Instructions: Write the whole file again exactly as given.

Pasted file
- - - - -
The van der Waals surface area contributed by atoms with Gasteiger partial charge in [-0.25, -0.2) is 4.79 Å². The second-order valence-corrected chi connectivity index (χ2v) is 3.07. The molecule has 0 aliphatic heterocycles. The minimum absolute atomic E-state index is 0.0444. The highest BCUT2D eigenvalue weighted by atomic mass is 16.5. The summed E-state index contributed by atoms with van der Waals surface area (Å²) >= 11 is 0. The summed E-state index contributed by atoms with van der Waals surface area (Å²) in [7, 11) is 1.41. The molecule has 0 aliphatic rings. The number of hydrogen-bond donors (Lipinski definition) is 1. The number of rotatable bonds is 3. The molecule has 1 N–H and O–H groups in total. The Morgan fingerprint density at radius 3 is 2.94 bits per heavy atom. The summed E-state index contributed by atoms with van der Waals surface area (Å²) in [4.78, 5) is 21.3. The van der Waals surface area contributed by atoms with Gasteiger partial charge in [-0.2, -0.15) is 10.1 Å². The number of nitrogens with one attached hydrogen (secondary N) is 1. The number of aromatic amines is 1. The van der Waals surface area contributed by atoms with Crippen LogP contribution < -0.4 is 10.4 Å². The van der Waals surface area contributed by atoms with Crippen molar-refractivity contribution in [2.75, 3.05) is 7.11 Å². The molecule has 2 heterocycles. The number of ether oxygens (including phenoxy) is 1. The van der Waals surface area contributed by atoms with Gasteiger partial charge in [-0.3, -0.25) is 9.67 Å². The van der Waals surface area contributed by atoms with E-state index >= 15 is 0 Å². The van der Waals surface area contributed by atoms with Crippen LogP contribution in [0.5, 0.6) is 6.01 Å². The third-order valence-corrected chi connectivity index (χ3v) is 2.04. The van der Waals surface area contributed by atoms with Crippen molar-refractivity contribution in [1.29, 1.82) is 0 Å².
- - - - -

The van der Waals surface area contributed by atoms with Gasteiger partial charge in [-0.25, -0.2) is 4.79 Å². The second-order valence-corrected chi connectivity index (χ2v) is 3.07. The molecule has 0 aliphatic heterocycles. The minimum absolute atomic E-state index is 0.0444. The highest BCUT2D eigenvalue weighted by atomic mass is 16.5. The summed E-state index contributed by atoms with van der Waals surface area (Å²) >= 11 is 0. The summed E-state index contributed by atoms with van der Waals surface area (Å²) in [7, 11) is 1.41. The molecule has 0 aliphatic rings. The number of hydrogen-bond donors (Lipinski definition) is 1. The number of rotatable bonds is 3. The molecule has 1 N–H and O–H groups in total. The Morgan fingerprint density at radius 3 is 2.94 bits per heavy atom. The summed E-state index contributed by atoms with van der Waals surface area (Å²) in [4.78, 5) is 21.3. The van der Waals surface area contributed by atoms with Gasteiger partial charge in [-0.2, -0.15) is 10.1 Å². The number of nitrogens with one attached hydrogen (secondary N) is 1. The number of aromatic amines is 1. The van der Waals surface area contributed by atoms with Crippen LogP contribution < -0.4 is 10.4 Å². The van der Waals surface area contributed by atoms with Crippen molar-refractivity contribution in [2.75, 3.05) is 7.11 Å². The molecule has 2 heterocycles. The number of ether oxygens (including phenoxy) is 1. The van der Waals surface area contributed by atoms with Gasteiger partial charge in [-0.3, -0.25) is 9.67 Å². The van der Waals surface area contributed by atoms with E-state index >= 15 is 0 Å². The van der Waals surface area contributed by atoms with Crippen LogP contribution in [0.5, 0.6) is 6.01 Å². The third-order valence-corrected chi connectivity index (χ3v) is 2.04. The van der Waals surface area contributed by atoms with Crippen molar-refractivity contribution in [1.29, 1.82) is 0 Å².